When the game began, I stayed in the press area to get a bird's-eye view of the Mariners' starter, Jeremy Bonderman, already a journeyman even though he was a year younger than the young scout. In 2002 Bonderman had been the A's first-round draft choice and, in a scene reconstructed by Michael Lewis in Moneyball, Oakland GM Billy Beane was so incensed by this high-risk pick (a high-school pitcher) that he shattered a chair against his office wall. Bonderman never played for the A's. The year after he was drafted, Beane traded him to Detroit, where he toiled for eight seasons (67-77, with a 4.86 ERA) while dealing with arm problems, including a blood clot in his pitching shoulder. Then he was out of baseball for two full seasons, 2011-12, working through a rehab program, before the Mariners took a chance on him. On this Sunday afternoon Bonderman was facing his original organization, the A's, and he looked commanding on the mound: 6'0" and 220 with a chunky build, and big forearms heavily tattooed with snaky geometry.

For five innings Bonderman used a good low fastball to thread his way through the Oakland lineup. His breaking pitches were almost all out of the zone, diving low and away to right-handed hitters, but he moved the ball around, changing speeds and eye levels, and he carried a 3-0 lead into the sixth, thanks to two impressive home runs by Raul Ibañez. Before the game I had referred to Ibañez, just turned 41, as "the ancient Mariner," imagining that I was inventing a new sports cliché, but there was nothing creaky about his swing—and his second homer, off an ankle-high breaking ball from Jarrod Parker, looked like a beautiful seven-iron shot to the green.

Bonderman ran out of gas in the top of the sixth. With the bases loaded after three singles, another of his low-and-away sliders skipped past rookie catcher Mike Zunino for Oakland's first run. Bonderman walked Josh Donaldson to reload the bases, and then was taken out of the game. When I talked to the young scout later, he expressed admiration for Bonderman's guts and guile: "We saw a mature pitcher getting hitters out through craft instead of natural stuff, and so much of pitching is just doing that."

After Bonderman was lifted, I left the press area and watched the rest of the game from a seat in right-center, next to my wife, enjoying the action from a fan's perspective. Safeco Field is a truly pleasant park. This was Little League Day, with plenty of diversions between innings, and the game itself was a good one: 3-3 after nine. In the bottom of the tenth, with Seattle runners on second and third and only one out, Kendrys Morales came up as a pinch hitter. He was another hard-luck veteran. In May 2010 Morales, then with the Angels, had beaten the Mariners with a tenth-inning grand slam—and as he jumped on home plate amid the wild celebration, he landed awkwardly and fractured his lower left leg. Morales missed the rest of that season and all of the next one. When he made a decent comeback in 2012, mostly as a DH, the Mariners' pro scouts saw the chance to pick up a power switch-hitter, and Morales was acquired in an even-up deal for pitcher Jason Vargas. "It was a classic baseball trade," the young scout said. "One team needed pitching, the other needed hitting. And their contracts matched up pretty closely—which is often the way things are done these days."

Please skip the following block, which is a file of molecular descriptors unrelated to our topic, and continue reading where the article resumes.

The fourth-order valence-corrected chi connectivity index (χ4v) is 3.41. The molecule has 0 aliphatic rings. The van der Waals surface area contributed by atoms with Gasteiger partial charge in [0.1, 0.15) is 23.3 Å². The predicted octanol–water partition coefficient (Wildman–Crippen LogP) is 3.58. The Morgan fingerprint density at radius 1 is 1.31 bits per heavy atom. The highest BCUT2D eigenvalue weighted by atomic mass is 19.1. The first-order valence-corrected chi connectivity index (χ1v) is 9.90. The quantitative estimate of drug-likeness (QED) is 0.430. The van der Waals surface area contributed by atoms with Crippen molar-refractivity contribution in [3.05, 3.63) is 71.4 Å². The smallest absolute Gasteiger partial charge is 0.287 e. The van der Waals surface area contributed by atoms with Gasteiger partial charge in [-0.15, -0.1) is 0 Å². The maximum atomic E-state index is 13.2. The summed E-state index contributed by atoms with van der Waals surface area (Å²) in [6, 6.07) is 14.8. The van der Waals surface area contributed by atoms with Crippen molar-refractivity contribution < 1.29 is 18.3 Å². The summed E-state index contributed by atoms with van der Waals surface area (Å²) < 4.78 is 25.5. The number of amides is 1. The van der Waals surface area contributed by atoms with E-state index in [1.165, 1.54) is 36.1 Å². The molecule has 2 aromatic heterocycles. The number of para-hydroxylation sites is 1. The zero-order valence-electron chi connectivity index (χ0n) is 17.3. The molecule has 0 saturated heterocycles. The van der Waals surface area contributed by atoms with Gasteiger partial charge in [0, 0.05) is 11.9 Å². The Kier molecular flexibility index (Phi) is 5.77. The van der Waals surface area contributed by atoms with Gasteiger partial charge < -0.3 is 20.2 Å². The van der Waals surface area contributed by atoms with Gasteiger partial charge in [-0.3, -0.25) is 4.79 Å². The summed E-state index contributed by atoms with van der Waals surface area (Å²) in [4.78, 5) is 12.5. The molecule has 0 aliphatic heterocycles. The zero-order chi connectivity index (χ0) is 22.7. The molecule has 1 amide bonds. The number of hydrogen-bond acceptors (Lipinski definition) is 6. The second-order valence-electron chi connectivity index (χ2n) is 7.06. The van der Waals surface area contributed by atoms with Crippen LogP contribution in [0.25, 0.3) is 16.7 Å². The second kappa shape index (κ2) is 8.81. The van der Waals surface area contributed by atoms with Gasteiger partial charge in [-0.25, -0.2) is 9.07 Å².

Now Morales was batting left-handed against Grant Balfour, needing only a sac fly to win the game. Instead, he stepped into the first pitch and lofted a home run that landed twenty feet to my right. It didn't actually land: it was snagged by an old guy, gray hair in a ponytail, who was wearing a first baseman's mitt. The next day's newspaper said that Morales, after rounding the bases, parted the celebrants and touched home plate very gently.

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Not to be too picky and all but...
"Morales was acquired in an even-up deal for pitcher Juan Vargas"
Should be Jason Vargas
Great article. I love the American idol take on the strike zone. Shouldn't be as hard (to call balls and strikes) as they make it seem sometimes. And the "shed the failed baseball player" take is also interesting. I wonder what Blitzer saw in Moyer that led him to over (or accurately) estimate the stuff?
If you talk to Billy Blitzer today, he'll tell you that he thought Moyer was going to pitch until he was 50.